Paint Prep – Preparing Walls for Painting

A good paint job starts with the prep work, and no matter how good a painter you are, whether with a spray system, a brush or a roller, you cannot get a quality job without a world class paint prep system.

Indigo has found that the best prep system for us it to create a checklist, in order, that fits most of our jobs. In commercial painting, there are almost always additional steps in the prep checklist, because many jobs have unique challenges to clean or to mask, or both.

The steps below are a checklist for getting a room ready, however this list is not the only way or to prepare a room for a new paint job, but it is the Indigo Way.

For a conference room in a plant, here are our steps.

  1. Get the room ready by removing as much furniture as possible from the room. Removal is preferred, if you cannot remove, move to center and cover it with drop cloths.  Take care in getting it fully covered, and that the cloths themselves don’t damage the items.
  2. Remove everything you can from the walls.  Electric plates and outlet covers, ceiling lights or shades, thermostats, air vents or returns, drapes and hardware, blinds and hardware.  If it can go, make it go.
  3. Next you need to protect the floor – we use heavy plastic and/or drop cloths.  It really depends on the floor, the size of the room and how slippery each option is.
  4. Check the walls for smoothness, for any contamination on the wall (grease, soot, dust), and cracks or nail holes.  Fill the holes with wall patch, any cracks the same way, and then if necessary sand the entire surface or just the rough area with fine grit sandpaper.  After, wipe walls with a tack cloth, or if they need it, a cleaning solution and a damp rag or sponge to remove the contaminations.  Tack cloth walls again after cleaning.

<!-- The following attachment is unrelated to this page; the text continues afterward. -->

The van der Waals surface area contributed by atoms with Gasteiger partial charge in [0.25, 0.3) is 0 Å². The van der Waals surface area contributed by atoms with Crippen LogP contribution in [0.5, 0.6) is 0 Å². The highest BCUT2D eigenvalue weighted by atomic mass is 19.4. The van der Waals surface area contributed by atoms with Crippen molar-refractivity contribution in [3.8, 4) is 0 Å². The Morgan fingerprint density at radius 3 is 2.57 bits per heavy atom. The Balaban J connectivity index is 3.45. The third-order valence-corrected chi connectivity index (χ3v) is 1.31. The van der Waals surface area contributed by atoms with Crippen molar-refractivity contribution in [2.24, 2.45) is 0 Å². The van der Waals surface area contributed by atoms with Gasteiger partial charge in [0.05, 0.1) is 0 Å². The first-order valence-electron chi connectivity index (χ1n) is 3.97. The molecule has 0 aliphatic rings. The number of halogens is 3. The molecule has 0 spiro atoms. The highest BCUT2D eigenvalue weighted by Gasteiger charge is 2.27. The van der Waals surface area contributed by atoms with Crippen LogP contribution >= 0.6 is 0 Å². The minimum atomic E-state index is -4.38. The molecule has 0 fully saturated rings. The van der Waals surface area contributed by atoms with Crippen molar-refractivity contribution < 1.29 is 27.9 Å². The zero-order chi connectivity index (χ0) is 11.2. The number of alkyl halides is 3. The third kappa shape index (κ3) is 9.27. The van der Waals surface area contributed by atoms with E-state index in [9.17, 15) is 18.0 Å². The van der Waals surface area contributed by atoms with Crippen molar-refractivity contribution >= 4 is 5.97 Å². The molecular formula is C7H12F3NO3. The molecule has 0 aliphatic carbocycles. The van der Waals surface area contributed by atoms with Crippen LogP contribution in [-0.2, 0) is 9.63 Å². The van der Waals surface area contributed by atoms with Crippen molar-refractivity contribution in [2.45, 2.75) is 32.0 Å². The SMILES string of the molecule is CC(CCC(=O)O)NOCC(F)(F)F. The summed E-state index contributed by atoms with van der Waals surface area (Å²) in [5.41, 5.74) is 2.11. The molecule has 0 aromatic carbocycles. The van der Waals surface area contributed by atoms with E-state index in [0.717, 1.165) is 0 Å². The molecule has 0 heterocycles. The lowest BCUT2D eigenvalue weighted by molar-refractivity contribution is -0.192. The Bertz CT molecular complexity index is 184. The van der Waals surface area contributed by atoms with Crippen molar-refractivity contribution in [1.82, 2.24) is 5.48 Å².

5. Start taping.  Tape light plastic over baseboard, use care to align the edge for a straight line.  Tape outlets and light switches, ceiling lights, fans, anything that you want to protect from paint.  We use blue tape but sometimes other types, be careful and use only tape that won’t damage anything you’re taping.  Tape doors and windows, and the casing around them.
  6. We don’t tape off the ceiling.  We cut in the ceiling with a quality brush and if necessary a paint straight edge.  Ceilings often are poor surfaces for tape, or the tape damages them (think plaster and popcorn ceilings).
  7. Special items.  Built in shelves, radiators, bookcases, chandeliers, all need handled for prep a little differently, some you can tape, or use the tape with the plastic that unwraps from the tape.  Make sure you prep for three things:  Protection from paint, appearance (straight lines and clean edges) and protection from your protection from paint (tape damages sometimes!)

No painting starts until we are 100% satisfied that we have a clean, smooth and protected area to paint.  Follow these steps, and your job will be as professional as ours!

The larger the room, the longer the prep time!